Wednesday 16 August 2023

Blur - The Ballad Of Darren

 I've sat on this one a couple of weeks contemplating ... is this a great album by Blur, or is this a great album because it's by Blur and I want it to be great?
No, my ears did not deceive me, and I need no fanboy excuses to declare this a great album.

There are echoes of Bur-past, echoes of Blur-current and future, and some of Damon Albarn's arty-fartiness and meandering melodies and lyrical tracts are kept in check.
There have been recent interviews where each member has expressed the notion that when the four of them come together, something clicks, chemistry chemists, and Blur comes forth.

After the release of their debut album, one could be forgiven for thinking they may not have a bright (or long) future.  Their re-invention of themselves and evoking a Mod-infused view of England changed fortunes (slightly) on 2nd release 'Modern Life Is Rubbish'.  But it was 3rd album 'Parklife' that seared them into the national consciousness.  Continual re-invention followed: 'The Great Escape', 'Blur', '13', 'Think Tank' - all Blur, but all a different version of Blur.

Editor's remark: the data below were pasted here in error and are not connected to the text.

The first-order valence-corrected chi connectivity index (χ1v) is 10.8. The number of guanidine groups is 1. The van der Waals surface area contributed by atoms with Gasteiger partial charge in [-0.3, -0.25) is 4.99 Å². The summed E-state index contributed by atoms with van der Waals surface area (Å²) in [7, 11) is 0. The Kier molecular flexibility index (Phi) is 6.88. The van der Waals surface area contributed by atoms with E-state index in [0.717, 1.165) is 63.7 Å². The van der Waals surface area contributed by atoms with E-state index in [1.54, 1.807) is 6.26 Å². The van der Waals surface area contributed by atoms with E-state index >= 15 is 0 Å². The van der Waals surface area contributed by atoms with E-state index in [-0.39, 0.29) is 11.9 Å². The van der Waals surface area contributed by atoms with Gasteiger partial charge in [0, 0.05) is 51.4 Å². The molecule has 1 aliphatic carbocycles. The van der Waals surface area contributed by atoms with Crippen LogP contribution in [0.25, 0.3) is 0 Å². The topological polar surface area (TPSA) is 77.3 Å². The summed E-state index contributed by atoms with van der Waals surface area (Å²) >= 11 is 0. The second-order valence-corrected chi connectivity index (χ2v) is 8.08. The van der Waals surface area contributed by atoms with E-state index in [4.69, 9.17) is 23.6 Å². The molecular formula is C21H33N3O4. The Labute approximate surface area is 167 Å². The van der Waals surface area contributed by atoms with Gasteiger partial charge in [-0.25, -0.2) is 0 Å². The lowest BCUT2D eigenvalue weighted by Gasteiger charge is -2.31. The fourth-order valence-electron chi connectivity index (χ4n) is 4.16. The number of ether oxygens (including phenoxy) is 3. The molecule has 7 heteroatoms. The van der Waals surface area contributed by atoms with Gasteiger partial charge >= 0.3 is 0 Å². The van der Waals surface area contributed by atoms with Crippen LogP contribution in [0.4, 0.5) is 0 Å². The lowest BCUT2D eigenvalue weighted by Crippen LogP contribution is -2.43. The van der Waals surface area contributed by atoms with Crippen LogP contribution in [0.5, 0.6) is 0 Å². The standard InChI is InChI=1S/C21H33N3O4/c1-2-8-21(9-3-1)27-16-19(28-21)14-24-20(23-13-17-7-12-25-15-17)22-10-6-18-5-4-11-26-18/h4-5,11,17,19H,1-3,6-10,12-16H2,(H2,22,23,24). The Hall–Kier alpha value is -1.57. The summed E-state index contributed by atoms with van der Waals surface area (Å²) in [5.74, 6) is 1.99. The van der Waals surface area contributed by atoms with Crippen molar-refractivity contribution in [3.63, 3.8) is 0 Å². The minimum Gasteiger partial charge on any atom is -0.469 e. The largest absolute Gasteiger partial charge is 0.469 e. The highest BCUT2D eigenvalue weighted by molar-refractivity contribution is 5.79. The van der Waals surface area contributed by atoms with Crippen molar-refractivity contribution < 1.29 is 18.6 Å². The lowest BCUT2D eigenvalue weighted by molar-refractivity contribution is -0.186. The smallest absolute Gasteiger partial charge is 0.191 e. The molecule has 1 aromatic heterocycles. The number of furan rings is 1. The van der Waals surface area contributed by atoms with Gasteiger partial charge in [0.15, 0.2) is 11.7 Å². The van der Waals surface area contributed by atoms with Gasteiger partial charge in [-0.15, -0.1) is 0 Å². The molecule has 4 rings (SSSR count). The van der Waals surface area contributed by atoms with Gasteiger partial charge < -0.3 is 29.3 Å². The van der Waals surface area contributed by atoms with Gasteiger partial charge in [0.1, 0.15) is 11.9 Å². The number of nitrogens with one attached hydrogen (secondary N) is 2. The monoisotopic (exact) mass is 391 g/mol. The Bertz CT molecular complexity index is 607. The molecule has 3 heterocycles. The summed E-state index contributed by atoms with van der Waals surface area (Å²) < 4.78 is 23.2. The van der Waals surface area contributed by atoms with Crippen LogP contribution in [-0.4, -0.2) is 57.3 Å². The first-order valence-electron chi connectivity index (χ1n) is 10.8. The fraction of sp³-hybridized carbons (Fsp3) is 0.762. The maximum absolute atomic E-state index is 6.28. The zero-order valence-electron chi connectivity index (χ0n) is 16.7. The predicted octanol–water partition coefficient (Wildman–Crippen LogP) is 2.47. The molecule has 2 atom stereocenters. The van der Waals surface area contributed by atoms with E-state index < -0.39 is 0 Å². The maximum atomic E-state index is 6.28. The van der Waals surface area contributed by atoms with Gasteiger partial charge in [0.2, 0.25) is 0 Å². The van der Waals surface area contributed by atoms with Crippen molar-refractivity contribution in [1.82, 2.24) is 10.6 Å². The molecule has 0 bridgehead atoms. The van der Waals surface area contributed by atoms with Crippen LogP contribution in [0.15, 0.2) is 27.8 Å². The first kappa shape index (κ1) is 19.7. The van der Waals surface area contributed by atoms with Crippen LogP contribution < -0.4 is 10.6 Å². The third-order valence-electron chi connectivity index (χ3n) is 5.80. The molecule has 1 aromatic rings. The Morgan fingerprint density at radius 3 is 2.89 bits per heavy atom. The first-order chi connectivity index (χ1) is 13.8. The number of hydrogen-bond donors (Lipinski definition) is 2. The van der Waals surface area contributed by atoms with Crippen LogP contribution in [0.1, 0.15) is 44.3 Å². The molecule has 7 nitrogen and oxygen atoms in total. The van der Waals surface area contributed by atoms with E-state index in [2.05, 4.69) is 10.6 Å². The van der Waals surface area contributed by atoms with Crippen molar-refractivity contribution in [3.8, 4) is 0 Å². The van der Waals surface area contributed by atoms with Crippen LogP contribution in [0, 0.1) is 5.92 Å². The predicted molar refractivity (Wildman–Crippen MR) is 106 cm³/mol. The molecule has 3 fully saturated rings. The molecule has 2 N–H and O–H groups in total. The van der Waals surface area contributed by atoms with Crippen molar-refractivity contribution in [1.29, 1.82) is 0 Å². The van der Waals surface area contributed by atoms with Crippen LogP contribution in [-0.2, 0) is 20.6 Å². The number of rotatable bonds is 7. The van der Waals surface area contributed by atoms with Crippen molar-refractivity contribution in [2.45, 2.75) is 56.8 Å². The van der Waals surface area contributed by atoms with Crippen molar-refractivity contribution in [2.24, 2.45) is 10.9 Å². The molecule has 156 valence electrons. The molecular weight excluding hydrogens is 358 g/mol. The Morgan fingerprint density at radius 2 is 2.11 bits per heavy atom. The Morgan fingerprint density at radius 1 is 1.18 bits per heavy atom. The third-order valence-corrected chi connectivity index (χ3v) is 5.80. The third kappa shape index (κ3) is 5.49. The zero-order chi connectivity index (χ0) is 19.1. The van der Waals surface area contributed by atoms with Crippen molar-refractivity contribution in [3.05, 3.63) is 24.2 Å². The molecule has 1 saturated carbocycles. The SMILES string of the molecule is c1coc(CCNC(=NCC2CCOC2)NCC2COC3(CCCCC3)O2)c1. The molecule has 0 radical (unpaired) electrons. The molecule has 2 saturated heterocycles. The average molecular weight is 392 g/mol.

When 'The Magic Whip' arrived in 2015, all signs were Blur were back, but ultimately the album didn't deliver in the long term (certainly for me, repeated listening is limited at best).

So why would I expect anything more from 'The Ballad Of Darren'?
Well, early release 'The Narcissist' suggested there was something special on the way, and now the full package has arrived those early thoughts are not misplaced.